For over 50 years, budding physicians have been able to hone their fine motor skills by playing the game of Operation, the “wacky doctors’ game.”
Explore LEGO’s popular Winter Village sets with Graham Hancock, LEGO collector and deputy editor of Blocks magazine.
Clancy the Great is of the more peculiar entries in the annals of Ideal Toy Company’s product lines.
KerPlunk debuted in 1967. There are Despicable Me, Jurassic World, giant, and mini variations.
Released in 1970, the Mini Diesel Mod-Pad Carrier was one of the “tru-smoke” toys from New Jersey-based Remco that emitted “clean, harmless smoke” while it operated.
Anne D. Williams – puzzle historian, collector, published author, and professor – writes about the history and appeal of jigsaw puzzles.
Released in 1965 by Kenner, Jet-Strike Bowling tested the skills of amateur bowlers outside of the bowling alley.
Tony Temple – arcade game historian, collector, and writer – explains why so many classic video games are set in space.
Trouble is a simple “roll-and-move” board game for 2 to 4 players that features the Pop-O-Matic, a small, clear plastic dome housing a single die.
Parker Brothers’ Construct-o-Straws combined multi-coloured drinking straws with red plastic connectors to create an easy-to-use construction set for children of all ages.
The 1964 Johnny Seven toy line of playsets and facsimiles of military equipment from Topper Toys was marketed exclusively to boys.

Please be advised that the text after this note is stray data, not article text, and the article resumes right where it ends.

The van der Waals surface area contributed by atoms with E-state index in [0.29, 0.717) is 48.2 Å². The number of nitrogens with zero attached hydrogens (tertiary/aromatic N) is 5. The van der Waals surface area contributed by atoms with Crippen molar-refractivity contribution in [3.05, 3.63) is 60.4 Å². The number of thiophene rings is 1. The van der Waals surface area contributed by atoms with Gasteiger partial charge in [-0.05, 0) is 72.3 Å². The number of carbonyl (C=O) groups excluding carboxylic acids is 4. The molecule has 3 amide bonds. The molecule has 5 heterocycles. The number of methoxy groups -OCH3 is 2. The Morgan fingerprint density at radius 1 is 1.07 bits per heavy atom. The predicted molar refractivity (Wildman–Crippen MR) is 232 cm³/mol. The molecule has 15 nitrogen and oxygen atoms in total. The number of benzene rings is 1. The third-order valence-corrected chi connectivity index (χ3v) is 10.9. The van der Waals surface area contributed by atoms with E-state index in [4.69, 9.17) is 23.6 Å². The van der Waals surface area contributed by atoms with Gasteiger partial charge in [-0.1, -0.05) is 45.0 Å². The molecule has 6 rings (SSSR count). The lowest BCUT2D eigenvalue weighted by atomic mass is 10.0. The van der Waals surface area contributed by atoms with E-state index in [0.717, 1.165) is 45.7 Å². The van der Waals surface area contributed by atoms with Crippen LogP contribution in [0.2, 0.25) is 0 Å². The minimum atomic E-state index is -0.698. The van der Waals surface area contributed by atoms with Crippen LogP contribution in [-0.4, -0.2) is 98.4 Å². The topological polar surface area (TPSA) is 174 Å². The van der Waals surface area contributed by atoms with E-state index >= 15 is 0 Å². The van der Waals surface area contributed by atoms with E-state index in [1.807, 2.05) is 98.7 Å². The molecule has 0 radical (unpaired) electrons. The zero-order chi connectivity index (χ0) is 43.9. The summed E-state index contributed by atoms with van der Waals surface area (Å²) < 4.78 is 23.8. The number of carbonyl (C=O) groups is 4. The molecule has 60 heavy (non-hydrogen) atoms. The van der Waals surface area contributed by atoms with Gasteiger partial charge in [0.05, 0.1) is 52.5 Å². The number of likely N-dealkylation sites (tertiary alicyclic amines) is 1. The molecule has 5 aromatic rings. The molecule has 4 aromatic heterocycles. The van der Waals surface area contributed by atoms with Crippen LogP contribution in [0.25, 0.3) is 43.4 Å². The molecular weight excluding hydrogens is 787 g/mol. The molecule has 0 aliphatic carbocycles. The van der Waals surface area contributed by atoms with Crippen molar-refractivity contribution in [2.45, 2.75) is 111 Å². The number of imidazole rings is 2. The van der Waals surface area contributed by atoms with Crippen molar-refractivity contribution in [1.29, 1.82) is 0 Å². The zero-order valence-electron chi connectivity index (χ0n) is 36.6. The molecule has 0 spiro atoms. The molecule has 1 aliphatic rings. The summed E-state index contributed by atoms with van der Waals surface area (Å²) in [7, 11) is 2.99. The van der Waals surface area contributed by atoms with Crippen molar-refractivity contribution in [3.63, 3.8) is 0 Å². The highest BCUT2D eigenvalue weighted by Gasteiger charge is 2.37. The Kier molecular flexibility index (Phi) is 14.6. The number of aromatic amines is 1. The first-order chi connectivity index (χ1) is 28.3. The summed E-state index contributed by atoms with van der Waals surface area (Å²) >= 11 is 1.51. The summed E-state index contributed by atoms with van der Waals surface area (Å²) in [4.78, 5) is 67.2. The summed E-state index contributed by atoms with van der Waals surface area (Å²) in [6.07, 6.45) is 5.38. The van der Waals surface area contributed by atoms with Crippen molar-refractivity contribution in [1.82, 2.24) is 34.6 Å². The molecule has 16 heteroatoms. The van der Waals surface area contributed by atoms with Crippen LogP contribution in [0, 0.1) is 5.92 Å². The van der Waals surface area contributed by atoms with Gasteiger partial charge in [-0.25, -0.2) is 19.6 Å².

Released in 1971 by Parker Brothers, Gnip Gnop isn’t one of those games you could play quietly with a friend in the wee hours of the morning while your parents were sleeping – a fact I can attest to from personal experience!
Released in 1969, each tool was a working metal and plastic replica of the electric-powered tools kids might have seen on the workbench at home in the garage or basement.
Introduced by Ideal in 1962, the Tammy doll was the company’s competitive answer to Mattel’s Barbie. The Tammy Tea Set is one of the activity sets that Ideal marketed as part of the Tammy toy line.
Before becoming one of the most prolific toy design & engineering firms, Marvin Glass & Associates dabbled in the design of novelty toys that were acquired and sold by various toy companies throughout the 1950s. One such example is The Kiddie Koo Koo Clock from Topper Toys.
How do you measure success? Answering this ambitious question is the object of Careers, a classic “roll-and-move” board game first released in 1955 by Parker Brothers.
Released in 1963 by Topper Toys, Penny Brite was presented as a more wholesome alternative to Mattel’s Barbie Doll.
Frame-tray puzzles are aimed at young puzzlers and were often advertised as helping children develop coordination and motor control.